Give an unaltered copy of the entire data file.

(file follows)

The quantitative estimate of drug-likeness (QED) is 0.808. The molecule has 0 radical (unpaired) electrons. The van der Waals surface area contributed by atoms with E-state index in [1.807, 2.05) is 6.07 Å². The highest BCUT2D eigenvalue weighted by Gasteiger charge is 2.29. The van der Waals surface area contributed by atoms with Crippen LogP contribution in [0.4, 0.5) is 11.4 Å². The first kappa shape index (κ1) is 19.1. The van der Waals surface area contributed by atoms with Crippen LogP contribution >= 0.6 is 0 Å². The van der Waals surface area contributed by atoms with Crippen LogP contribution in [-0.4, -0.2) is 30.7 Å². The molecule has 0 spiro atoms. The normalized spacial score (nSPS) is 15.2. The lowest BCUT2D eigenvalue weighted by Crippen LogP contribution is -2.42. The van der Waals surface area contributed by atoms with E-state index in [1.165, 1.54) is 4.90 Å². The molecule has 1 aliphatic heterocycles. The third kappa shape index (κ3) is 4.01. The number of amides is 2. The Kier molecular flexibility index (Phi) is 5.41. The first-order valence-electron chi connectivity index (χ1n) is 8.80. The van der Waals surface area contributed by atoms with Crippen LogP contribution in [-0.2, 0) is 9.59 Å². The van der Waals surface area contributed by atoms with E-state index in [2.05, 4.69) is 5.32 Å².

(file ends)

The quantitative estimate of drug-likeness (QED) is 0.808. The molecule has 0 radical (unpaired) electrons. The van der Waals surface area contributed by atoms with E-state index in [1.807, 2.05) is 6.07 Å². The highest BCUT2D eigenvalue weighted by Gasteiger charge is 2.29. The van der Waals surface area contributed by atoms with Crippen LogP contribution in [0.4, 0.5) is 11.4 Å². The first kappa shape index (κ1) is 19.1. The van der Waals surface area contributed by atoms with Crippen LogP contribution >= 0.6 is 0 Å². The van der Waals surface area contributed by atoms with Crippen LogP contribution in [-0.4, -0.2) is 30.7 Å². The molecule has 0 spiro atoms. The normalized spacial score (nSPS) is 15.2. The lowest BCUT2D eigenvalue weighted by Crippen LogP contribution is -2.42. The van der Waals surface area contributed by atoms with E-state index in [1.165, 1.54) is 4.90 Å². The molecule has 1 aliphatic heterocycles. The third kappa shape index (κ3) is 4.01. The number of amides is 2. The Kier molecular flexibility index (Phi) is 5.41. The first-order valence-electron chi connectivity index (χ1n) is 8.80. The van der Waals surface area contributed by atoms with Crippen LogP contribution in [-0.2, 0) is 9.59 Å². The van der Waals surface area contributed by atoms with E-state index in [2.05, 4.69) is 5.32 Å².